When I was 16, I finished school after my exams and almost immediately started working in a local estate agents as a typist. I bought a whole new wardrobe to make sure that I looked the part and spent my days typing property particulars and my evenings hanging out with friends and enjoying new found freedom late into the night. We thought we owned the world which was a feeling significantly enhanced by the receipt of a generous pay packet at the end of each month.
It was a glorious summer but September came and I had to return to school. Somehow, I hadn’t spent all the money that I earned and wanted to remember that year forever. So I went to Austin & Son’s (formerly the largest antiques dealer in Europe) in Peckham, South London and bought myself a fantastic mahogany ladies writing desk. Writing desks were the interior furniture item du jour and I felt I had picked a good one. I brought it back to my top floor bedroom and returned to school.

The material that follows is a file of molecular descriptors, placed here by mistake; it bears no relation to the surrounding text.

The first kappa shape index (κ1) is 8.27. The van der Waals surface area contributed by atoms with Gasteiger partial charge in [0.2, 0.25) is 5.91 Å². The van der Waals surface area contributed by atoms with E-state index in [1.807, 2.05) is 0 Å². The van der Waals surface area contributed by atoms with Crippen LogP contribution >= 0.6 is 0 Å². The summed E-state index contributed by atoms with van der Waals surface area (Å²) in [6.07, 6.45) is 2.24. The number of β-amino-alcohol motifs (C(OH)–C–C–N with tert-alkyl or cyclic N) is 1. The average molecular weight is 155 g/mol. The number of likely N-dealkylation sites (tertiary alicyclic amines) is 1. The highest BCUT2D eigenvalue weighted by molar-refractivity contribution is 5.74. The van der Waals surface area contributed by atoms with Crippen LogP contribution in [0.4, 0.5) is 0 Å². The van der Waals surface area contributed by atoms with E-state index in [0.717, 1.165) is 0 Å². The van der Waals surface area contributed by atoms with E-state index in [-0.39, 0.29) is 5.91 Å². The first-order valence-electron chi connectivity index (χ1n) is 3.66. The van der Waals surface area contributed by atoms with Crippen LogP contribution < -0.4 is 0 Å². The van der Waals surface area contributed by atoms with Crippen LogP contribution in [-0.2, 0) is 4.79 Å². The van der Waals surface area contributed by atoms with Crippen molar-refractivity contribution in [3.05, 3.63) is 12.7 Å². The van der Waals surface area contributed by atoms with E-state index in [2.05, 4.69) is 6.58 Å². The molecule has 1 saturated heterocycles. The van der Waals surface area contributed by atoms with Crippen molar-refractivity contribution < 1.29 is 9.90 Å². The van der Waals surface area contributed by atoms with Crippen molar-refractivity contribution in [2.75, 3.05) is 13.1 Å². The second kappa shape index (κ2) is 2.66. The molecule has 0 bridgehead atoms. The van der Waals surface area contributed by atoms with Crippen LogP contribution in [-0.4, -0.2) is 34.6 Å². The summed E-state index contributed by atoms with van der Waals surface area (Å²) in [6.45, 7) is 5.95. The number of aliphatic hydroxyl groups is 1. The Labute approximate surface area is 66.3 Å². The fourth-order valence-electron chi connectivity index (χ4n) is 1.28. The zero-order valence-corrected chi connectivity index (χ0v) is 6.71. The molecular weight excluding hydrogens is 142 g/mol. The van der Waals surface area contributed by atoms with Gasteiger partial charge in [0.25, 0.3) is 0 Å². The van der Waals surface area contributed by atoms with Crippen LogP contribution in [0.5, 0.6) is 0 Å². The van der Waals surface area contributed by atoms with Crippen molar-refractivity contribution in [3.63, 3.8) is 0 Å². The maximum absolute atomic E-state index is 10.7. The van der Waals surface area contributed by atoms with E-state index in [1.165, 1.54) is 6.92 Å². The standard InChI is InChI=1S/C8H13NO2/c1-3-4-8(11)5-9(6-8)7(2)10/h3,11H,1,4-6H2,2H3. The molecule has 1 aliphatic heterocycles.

That desk has been everywhere with me ever since. It’s moved house fifteen times from the town to the country, to Spain and back and most recently from the UK to Ireland. I had it restored in the early 2000s after a particularly difficult move and brought it with me when I married. As the years have gone by, its usefulness has declined. Once perfect for writing university essays, the age of the laptop has rendered it obsolete. I now use it as a table for art books and the drawers are very useful for my children’s crayons.
Over the years, my love of mid-century has taken over as my favourite aesthetic and the desk is a lone ranger amongst the teak. And for me that’s proof that buying a good piece of furniture in your life will withstand changes in taste, fortune and circumstances. A good piece of furniture will hold special memories and provide roots when your life can seem anchorless. Caring for it is an early introduction to the responsibilities of having children or a pet but rest assured that wherever that special piece is, that’s your home.